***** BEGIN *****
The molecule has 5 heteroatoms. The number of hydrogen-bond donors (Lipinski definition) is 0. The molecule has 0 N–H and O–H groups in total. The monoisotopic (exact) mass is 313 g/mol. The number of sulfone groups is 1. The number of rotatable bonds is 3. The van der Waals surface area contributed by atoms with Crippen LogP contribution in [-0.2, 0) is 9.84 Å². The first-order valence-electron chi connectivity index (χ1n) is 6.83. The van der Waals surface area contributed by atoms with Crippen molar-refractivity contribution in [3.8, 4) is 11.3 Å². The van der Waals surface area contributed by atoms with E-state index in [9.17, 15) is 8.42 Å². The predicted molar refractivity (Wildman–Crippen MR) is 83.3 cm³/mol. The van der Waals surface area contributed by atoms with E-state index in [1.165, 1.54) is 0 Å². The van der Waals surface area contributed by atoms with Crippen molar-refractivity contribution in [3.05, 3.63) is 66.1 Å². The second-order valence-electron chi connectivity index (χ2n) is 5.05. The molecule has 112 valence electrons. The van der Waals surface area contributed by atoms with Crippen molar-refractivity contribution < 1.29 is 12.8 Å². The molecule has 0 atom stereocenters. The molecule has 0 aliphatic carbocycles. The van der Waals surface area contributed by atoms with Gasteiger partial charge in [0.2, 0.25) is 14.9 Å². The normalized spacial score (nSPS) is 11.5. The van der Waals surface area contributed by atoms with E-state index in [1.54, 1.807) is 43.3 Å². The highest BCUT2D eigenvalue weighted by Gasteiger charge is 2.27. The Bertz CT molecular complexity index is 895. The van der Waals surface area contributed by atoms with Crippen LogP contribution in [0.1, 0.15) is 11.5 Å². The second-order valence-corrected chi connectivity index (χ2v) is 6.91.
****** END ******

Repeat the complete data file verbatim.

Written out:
The molecule has 5 heteroatoms. The number of hydrogen-bond donors (Lipinski definition) is 0. The molecule has 0 N–H and O–H groups in total. The monoisotopic (exact) mass is 313 g/mol. The number of sulfone groups is 1. The number of rotatable bonds is 3. The van der Waals surface area contributed by atoms with Crippen LogP contribution in [-0.2, 0) is 9.84 Å². The first-order valence-electron chi connectivity index (χ1n) is 6.83. The van der Waals surface area contributed by atoms with Crippen molar-refractivity contribution in [3.8, 4) is 11.3 Å². The van der Waals surface area contributed by atoms with E-state index in [9.17, 15) is 8.42 Å². The predicted molar refractivity (Wildman–Crippen MR) is 83.3 cm³/mol. The van der Waals surface area contributed by atoms with E-state index in [1.165, 1.54) is 0 Å². The van der Waals surface area contributed by atoms with Crippen molar-refractivity contribution in [3.05, 3.63) is 66.1 Å². The second-order valence-electron chi connectivity index (χ2n) is 5.05. The molecule has 112 valence electrons. The van der Waals surface area contributed by atoms with Crippen molar-refractivity contribution < 1.29 is 12.8 Å². The molecule has 0 atom stereocenters. The molecule has 0 aliphatic carbocycles. The van der Waals surface area contributed by atoms with Gasteiger partial charge in [0.2, 0.25) is 14.9 Å². The normalized spacial score (nSPS) is 11.5. The van der Waals surface area contributed by atoms with E-state index in [1.54, 1.807) is 43.3 Å². The highest BCUT2D eigenvalue weighted by Gasteiger charge is 2.27. The Bertz CT molecular complexity index is 895. The van der Waals surface area contributed by atoms with Crippen LogP contribution in [0.1, 0.15) is 11.5 Å². The second-order valence-corrected chi connectivity index (χ2v) is 6.91.